About Our Heritage

Explore the unique aspects of the San Luis Valley's heritage including its natural wonders, pioneering settlers, mining booms, cultural traditions, and creative spirit. Along the Valley's roads and among the attractions, the rich history of the San Luis Valley unfolds to reveal the diversity of the region's land and people.
Pikes Stockade
Antonito Mural
Our Lady of Guadalupe Church
Homelake Veterans Home
San Luis Cultural Center

Cradled between the Sangre de Cristo and San Juan mountains at the headwaters of the Rio Grande, lies the San Luis Valley. The diverse geologic and geographic features of this vast basin including lush river bottoms, an inland ocean of sand, and craggy summits reaching elevations over 14,000 feet have enticed and enthralled people since the times of Ice Age hunters.

A cavalcade of characters, some infamous, and some downright notorious, have stepped across this landscape. Diego de Vargas, Juan Bautista de Anza, Zebulon Pike, John C. Fremont, Kit Carson, John Gunnison, Phil Sheridan, Tom Tobin, Bat Masterson, Soapy Smith, Bob Ford, Calamity Jane, Poker Alice, Chipeta and Ouray, Otto Mears, Ulysses S. Grant, Alfred Packer - the names associated with the San Luis Valley history read like a western epic.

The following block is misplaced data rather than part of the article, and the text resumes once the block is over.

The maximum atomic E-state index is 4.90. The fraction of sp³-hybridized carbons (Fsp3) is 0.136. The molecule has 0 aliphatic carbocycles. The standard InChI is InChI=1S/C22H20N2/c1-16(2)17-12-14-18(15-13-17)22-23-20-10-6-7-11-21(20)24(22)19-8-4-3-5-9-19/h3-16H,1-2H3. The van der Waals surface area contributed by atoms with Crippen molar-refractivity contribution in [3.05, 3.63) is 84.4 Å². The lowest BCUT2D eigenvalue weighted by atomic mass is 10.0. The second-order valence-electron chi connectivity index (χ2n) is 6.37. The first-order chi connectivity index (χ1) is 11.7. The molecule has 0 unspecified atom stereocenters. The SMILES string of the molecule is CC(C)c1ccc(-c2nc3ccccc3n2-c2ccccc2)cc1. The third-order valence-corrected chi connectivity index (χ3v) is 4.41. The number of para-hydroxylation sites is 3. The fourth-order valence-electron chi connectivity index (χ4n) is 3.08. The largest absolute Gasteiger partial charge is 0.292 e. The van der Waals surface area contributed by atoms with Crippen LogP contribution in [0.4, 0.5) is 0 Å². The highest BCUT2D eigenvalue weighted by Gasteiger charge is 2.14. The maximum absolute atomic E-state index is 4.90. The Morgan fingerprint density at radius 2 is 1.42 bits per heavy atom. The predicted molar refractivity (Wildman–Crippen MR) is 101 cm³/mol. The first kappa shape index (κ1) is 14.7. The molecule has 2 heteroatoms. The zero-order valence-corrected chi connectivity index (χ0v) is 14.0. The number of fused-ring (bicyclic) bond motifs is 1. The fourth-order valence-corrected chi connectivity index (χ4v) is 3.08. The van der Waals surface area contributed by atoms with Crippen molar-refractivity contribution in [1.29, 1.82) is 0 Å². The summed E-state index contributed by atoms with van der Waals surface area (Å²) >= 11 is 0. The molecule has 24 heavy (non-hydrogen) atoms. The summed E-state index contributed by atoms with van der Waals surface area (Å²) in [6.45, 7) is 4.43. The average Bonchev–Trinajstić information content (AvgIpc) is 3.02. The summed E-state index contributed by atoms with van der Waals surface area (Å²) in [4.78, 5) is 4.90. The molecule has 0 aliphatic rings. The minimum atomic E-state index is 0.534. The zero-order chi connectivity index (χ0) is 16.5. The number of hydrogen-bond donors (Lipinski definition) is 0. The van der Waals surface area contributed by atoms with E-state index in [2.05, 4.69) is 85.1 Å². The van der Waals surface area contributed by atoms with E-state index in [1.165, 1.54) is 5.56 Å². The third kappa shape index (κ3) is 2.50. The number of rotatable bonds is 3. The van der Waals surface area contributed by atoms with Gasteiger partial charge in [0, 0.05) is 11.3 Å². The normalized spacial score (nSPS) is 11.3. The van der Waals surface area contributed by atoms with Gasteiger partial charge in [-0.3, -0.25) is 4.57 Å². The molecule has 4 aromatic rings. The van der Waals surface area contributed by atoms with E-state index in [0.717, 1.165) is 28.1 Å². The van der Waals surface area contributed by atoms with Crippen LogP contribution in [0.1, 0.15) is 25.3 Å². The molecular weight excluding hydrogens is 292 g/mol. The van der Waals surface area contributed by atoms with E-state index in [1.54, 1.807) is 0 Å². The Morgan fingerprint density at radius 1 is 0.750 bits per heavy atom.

Nomadic hunters, including Apache, Kiowa, Navajo, and Yutah (Ute) tribal people have sought out the Valley's abundant wildlife. Spanish governors were the first to provide written descriptions of the San Luis Valley before the formation of the United States. During ensuing decades, explorers, pioneers, homesteaders, land speculators, prospectors, and travel writers were attached to the Valley's riches. Freely flowing clean water, comforting hot springs, verdant wetlands teeming with birds, fish, and wild game, expanses of natural grass hay, majestic mountain vistas, forests and upland meadows, plus mother lode deposits of silver and gold lured these newcomers.